WORLD Japan's Abe vows all out measures to rebuild iconic Okinawa castle after devastating blaze


Japan's Abe vows all out measures to rebuild iconic Okinawa castle after devastating blaze


02:44, November 07, 2019

shuri castle fire (xinhua).jpg

The main building of the Shuri Castle is seen on fire in Okinawa prefecture, southern Japan, Oct. 31, 2019. (Photo: Xinhua)

TOKYO, Nov. 6 (Xinhua) -- Japanese Prime Minster Shinzo Abe pledged Wednesday to make all out efforts to secure the funding and other resources necessary to rebuild an iconic castle in Okinawa that was gutted in a blaze last week.

Speaking to relevant ministers in a meeting Wednesday and describing Shuri Castle as "the pride of Okinawa," Abe said that reconstructing the buildings as quickly as possible is paramount.

"The government intends to do all it can including securing necessary funds to reconstruct the castle buildings as quickly as possible," the Japanese leader said.

"We will also listen to the opinions of Okinawa Prefecture and its people," Abe added.

The previous day, local police and fire authorities said the blaze that engulfed the main structures at the UNESCO World Heritage site in Naha city, was likely caused by a faulty electric distribution board.

The main structures of Shuri Castle burned down in the predawn fire, which began on the northern side of the castle's main hall shortly before 2:40 a.m. local time on Oct. 31.

The local police and fire department said it took more than 10 fire engines to address the blaze, which also engulfed other affiliate buildings and wasn't suppressed until hours later, under control.

Investigations into the incident have since found through security footage taken from the main hall, that a flash of light occurred just prior to the fire starting.

Sources close to the matter suggested the flash was likely the beginning of the fire and added that the seven cameras set up to record in the main hall were all almost instantly knocked out in the subsequent inferno.

A charred electrical distribution board was found by investigators in the days after the blaze, which they believe short circuited and started the rampant fire which devoured seven wooden buildings occupying a total of 4,800 square meters and took until 1:30 p.m. local time the following day to fully extinguish.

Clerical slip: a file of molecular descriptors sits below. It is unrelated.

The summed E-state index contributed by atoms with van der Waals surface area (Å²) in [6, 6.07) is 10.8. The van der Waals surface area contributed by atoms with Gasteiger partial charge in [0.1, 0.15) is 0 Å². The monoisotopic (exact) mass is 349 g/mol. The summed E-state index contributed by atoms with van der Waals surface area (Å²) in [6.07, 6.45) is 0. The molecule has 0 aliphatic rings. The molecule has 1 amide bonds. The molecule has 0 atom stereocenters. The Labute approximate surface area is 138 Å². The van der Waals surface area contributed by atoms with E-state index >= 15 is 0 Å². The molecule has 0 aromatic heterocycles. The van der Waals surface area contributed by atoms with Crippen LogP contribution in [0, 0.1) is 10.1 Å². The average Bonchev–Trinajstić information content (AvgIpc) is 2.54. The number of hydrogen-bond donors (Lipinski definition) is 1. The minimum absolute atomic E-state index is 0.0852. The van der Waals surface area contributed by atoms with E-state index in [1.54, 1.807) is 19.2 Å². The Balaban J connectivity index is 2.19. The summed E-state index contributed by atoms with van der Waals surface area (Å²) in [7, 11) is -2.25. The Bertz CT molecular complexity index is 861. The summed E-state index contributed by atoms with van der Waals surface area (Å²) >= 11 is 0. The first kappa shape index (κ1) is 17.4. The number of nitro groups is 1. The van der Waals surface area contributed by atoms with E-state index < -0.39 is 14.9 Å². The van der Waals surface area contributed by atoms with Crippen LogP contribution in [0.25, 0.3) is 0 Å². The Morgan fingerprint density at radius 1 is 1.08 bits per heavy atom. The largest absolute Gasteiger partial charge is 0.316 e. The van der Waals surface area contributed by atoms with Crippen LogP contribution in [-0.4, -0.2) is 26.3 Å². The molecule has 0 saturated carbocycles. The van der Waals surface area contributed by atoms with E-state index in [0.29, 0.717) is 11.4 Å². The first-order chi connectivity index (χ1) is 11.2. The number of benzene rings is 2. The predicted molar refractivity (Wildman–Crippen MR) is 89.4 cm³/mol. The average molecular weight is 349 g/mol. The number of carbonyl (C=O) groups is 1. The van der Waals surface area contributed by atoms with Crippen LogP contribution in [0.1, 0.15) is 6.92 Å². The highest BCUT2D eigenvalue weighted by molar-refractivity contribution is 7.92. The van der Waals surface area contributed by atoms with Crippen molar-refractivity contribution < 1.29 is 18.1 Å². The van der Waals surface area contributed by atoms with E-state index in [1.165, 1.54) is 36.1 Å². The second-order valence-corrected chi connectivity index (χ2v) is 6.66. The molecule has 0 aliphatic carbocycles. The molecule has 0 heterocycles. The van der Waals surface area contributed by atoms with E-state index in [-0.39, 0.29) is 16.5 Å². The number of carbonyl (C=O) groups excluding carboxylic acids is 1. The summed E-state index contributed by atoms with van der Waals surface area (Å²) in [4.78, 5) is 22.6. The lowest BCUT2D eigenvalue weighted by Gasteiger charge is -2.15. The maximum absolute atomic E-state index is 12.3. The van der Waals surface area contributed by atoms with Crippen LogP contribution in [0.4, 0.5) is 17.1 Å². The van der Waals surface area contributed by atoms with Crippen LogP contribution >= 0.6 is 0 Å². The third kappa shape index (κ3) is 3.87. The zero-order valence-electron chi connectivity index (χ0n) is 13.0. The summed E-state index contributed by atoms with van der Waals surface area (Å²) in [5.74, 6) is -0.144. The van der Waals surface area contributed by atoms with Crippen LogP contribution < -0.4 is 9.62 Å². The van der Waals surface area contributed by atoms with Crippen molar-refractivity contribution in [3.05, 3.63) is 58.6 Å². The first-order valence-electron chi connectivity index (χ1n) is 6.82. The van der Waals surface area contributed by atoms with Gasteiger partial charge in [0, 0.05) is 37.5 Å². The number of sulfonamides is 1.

Investigators are now focusing their attention on the area close to where the circuit board was located, as well as on the actual potentially faulty electrical device itself, for further evidence.

On Wednesday, Internal Affairs Minister Sanae Takaichi briefed other ministers on the extent of the damage at a meeting held at Abe's office, and Land and Transport Minister Kazuyoshi Akaba explained how the castle had been restored once before after it was destroyed in World War II.

In addition to the main hall, the Hokuden north hall and Nanden south hall were completely destroyed. The three halls were not equipped with sprinklers as their installation was not mandatory, according to the local fire department.

The castle, listed as Japan's 11th World Heritage site in December 2000, serves as a symbol of the Ryukyu Kingdom that ruled most of the Ryukyu Islands during the 15th-19th century, with kings during the era unifying Okinawa.

The castle was originally built around 500 years ago and designated a national treasure in 1933.

The castle was rebuilt after previously being burnt to the ground during World War II and its main hall also underwent restoration in 1992.

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